Global Affairs

  • Print Friendly, PDF & Email
  • Send to Kindle

South Korea In Advanced Negotiations For Iron Dome Purchase

South Korea is seriously considering purchasing the Israeli made Iron Dome systems, which intercepts and kills short range rockets and missiles.

The Tower has learned that advanced negotiations took place between the two countries during a private visit to Israel by Brigadier General Lee Hee Woo, President of a Chungnam National University research institute. General Lee told The Tower that “the Korean air Force is seriously considering purchasing the Israeli system in order to defend our capital Seoul from the North Korean threat.”

Seoul is situated roughly 45 kilometers from the Demilitarized Zone in between South Korea and North Korea.

Iron Dome, which was developed by Rafael Advance Defense Systems, is considered to be the first anti-missile system tested and proven in battle. The financing for its research came from the Israeli government but the production of its batteries is financed by the Pentagon, which has committed itself to allocating up to nearly $400 million through 2015 for the system.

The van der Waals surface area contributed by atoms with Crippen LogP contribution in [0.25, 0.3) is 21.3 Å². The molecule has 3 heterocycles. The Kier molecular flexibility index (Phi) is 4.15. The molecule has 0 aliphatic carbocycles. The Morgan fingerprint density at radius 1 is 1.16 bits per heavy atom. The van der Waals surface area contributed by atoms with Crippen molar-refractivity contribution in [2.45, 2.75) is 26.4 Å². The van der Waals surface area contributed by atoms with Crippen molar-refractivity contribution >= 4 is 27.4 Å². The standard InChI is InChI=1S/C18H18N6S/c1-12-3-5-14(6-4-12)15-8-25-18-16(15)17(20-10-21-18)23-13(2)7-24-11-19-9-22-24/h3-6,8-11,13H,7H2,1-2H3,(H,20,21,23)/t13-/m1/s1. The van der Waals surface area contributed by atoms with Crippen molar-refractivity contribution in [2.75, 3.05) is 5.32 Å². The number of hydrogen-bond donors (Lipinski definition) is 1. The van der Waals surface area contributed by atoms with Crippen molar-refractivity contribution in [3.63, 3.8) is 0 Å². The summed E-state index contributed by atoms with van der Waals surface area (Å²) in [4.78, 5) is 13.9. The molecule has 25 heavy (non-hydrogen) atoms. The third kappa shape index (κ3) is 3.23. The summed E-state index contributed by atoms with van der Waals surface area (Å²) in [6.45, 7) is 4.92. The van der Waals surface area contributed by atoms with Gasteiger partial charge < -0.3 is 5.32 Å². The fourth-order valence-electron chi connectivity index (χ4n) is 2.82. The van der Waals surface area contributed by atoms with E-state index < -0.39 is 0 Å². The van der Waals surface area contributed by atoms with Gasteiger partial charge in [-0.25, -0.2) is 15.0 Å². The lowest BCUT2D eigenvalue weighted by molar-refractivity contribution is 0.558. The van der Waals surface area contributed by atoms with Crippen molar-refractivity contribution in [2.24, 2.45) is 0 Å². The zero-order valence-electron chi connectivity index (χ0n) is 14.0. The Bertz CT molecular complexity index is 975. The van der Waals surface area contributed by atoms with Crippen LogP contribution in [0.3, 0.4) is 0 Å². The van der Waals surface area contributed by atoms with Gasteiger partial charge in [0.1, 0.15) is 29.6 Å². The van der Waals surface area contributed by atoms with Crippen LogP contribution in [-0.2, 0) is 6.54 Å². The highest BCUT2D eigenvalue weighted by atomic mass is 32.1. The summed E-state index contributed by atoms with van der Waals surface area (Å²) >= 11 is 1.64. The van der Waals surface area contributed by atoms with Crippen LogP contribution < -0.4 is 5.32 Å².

The system was developed as a reaction to the war that Israel fought against Hezbollah in 2006. During that war Hezbollah fired more than 4,000 rockets and missiles at the Jewish state. The system consists of a radar, ground station, and intercepting missiles with electro-optic sensors, which are launched from the battery. Iron Dome batteries are capable of covering a range of up to 70 kilometers. The system proved its effectiveness during the last war in Gaza, when it protected the south of the country from 1,500 missiles and rockets fired by Hamas. It even managed to intercept four missiles fired at the outskirts of Tel Aviv. The IDF claims that its success rate was 85%, although the figure has been disputed by some independent experts.

“Our situation in Korea is similar to yours in Gaza,” added General Lee “and this is why we learn the lessons of your battles in Gaza and hope to adopt them”.

Israel, so far, has six batteries – each costing nearly $50 million – and each intercepting missile costs $100,000. Jerusalem plans to produce another seven to provide an effective defense to the rest of the country.

It was also revealed that Israel is negotiating the sale of the system to Singapore and India.

[Photo: Israel Defense Forces / Wiki Commons]